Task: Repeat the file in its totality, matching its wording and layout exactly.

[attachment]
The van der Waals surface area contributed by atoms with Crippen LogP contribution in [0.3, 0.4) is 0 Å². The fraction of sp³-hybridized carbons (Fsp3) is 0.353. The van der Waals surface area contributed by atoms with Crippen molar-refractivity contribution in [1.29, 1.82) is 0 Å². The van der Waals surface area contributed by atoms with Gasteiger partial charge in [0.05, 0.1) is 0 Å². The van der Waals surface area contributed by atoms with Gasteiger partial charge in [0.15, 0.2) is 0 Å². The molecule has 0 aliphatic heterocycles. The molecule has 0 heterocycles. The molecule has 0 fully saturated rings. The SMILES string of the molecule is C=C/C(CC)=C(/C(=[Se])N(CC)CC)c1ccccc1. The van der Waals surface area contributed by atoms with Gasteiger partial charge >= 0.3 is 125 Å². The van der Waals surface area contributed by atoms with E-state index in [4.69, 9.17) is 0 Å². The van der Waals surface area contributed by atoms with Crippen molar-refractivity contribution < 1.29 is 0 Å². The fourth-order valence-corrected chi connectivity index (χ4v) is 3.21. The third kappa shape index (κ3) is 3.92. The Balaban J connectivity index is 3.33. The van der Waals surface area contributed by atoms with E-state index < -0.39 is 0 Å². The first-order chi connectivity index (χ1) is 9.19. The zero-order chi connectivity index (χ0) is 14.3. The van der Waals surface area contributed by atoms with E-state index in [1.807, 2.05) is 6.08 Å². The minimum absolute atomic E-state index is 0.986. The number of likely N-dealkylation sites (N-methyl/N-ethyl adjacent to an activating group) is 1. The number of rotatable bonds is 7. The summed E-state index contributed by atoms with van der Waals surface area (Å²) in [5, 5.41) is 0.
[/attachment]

The van der Waals surface area contributed by atoms with Crippen LogP contribution in [0.3, 0.4) is 0 Å². The fraction of sp³-hybridized carbons (Fsp3) is 0.353. The van der Waals surface area contributed by atoms with Crippen molar-refractivity contribution in [1.29, 1.82) is 0 Å². The van der Waals surface area contributed by atoms with Gasteiger partial charge in [0.05, 0.1) is 0 Å². The van der Waals surface area contributed by atoms with Gasteiger partial charge in [0.15, 0.2) is 0 Å². The molecule has 0 aliphatic heterocycles. The molecule has 0 heterocycles. The molecule has 0 fully saturated rings. The SMILES string of the molecule is C=C/C(CC)=C(/C(=[Se])N(CC)CC)c1ccccc1. The van der Waals surface area contributed by atoms with Gasteiger partial charge >= 0.3 is 125 Å². The van der Waals surface area contributed by atoms with E-state index in [4.69, 9.17) is 0 Å². The van der Waals surface area contributed by atoms with Crippen molar-refractivity contribution < 1.29 is 0 Å². The fourth-order valence-corrected chi connectivity index (χ4v) is 3.21. The third kappa shape index (κ3) is 3.92. The Balaban J connectivity index is 3.33. The van der Waals surface area contributed by atoms with E-state index < -0.39 is 0 Å². The first-order chi connectivity index (χ1) is 9.19. The zero-order chi connectivity index (χ0) is 14.3. The van der Waals surface area contributed by atoms with E-state index in [1.807, 2.05) is 6.08 Å². The minimum absolute atomic E-state index is 0.986. The number of likely N-dealkylation sites (N-methyl/N-ethyl adjacent to an activating group) is 1. The number of rotatable bonds is 7. The summed E-state index contributed by atoms with van der Waals surface area (Å²) in [5, 5.41) is 0.